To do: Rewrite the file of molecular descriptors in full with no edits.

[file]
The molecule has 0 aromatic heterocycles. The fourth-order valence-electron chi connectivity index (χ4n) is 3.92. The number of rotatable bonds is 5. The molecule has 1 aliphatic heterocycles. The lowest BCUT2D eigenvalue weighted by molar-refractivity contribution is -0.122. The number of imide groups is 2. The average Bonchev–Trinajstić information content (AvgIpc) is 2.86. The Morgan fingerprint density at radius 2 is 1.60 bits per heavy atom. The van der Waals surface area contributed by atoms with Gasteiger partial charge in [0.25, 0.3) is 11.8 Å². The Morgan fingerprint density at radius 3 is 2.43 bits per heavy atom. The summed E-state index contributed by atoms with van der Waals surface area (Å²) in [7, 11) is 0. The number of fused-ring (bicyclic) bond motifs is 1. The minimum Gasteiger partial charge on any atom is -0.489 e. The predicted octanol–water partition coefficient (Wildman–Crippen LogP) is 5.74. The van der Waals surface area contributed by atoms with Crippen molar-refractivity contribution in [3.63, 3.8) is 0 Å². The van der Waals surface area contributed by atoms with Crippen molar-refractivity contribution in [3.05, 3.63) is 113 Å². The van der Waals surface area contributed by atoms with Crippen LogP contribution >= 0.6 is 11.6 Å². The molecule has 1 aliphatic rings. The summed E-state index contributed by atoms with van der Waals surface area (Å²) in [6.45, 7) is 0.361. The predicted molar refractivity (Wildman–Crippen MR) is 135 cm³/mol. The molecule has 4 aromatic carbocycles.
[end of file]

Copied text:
The molecule has 0 aromatic heterocycles. The fourth-order valence-electron chi connectivity index (χ4n) is 3.92. The number of rotatable bonds is 5. The molecule has 1 aliphatic heterocycles. The lowest BCUT2D eigenvalue weighted by molar-refractivity contribution is -0.122. The number of imide groups is 2. The average Bonchev–Trinajstić information content (AvgIpc) is 2.86. The Morgan fingerprint density at radius 2 is 1.60 bits per heavy atom. The van der Waals surface area contributed by atoms with Gasteiger partial charge in [0.25, 0.3) is 11.8 Å². The Morgan fingerprint density at radius 3 is 2.43 bits per heavy atom. The summed E-state index contributed by atoms with van der Waals surface area (Å²) in [7, 11) is 0. The number of fused-ring (bicyclic) bond motifs is 1. The minimum Gasteiger partial charge on any atom is -0.489 e. The predicted octanol–water partition coefficient (Wildman–Crippen LogP) is 5.74. The van der Waals surface area contributed by atoms with Crippen molar-refractivity contribution in [3.63, 3.8) is 0 Å². The van der Waals surface area contributed by atoms with Crippen molar-refractivity contribution in [3.05, 3.63) is 113 Å². The van der Waals surface area contributed by atoms with Crippen LogP contribution >= 0.6 is 11.6 Å². The molecule has 1 aliphatic rings. The summed E-state index contributed by atoms with van der Waals surface area (Å²) in [6.45, 7) is 0.361. The predicted molar refractivity (Wildman–Crippen MR) is 135 cm³/mol. The molecule has 4 aromatic carbocycles.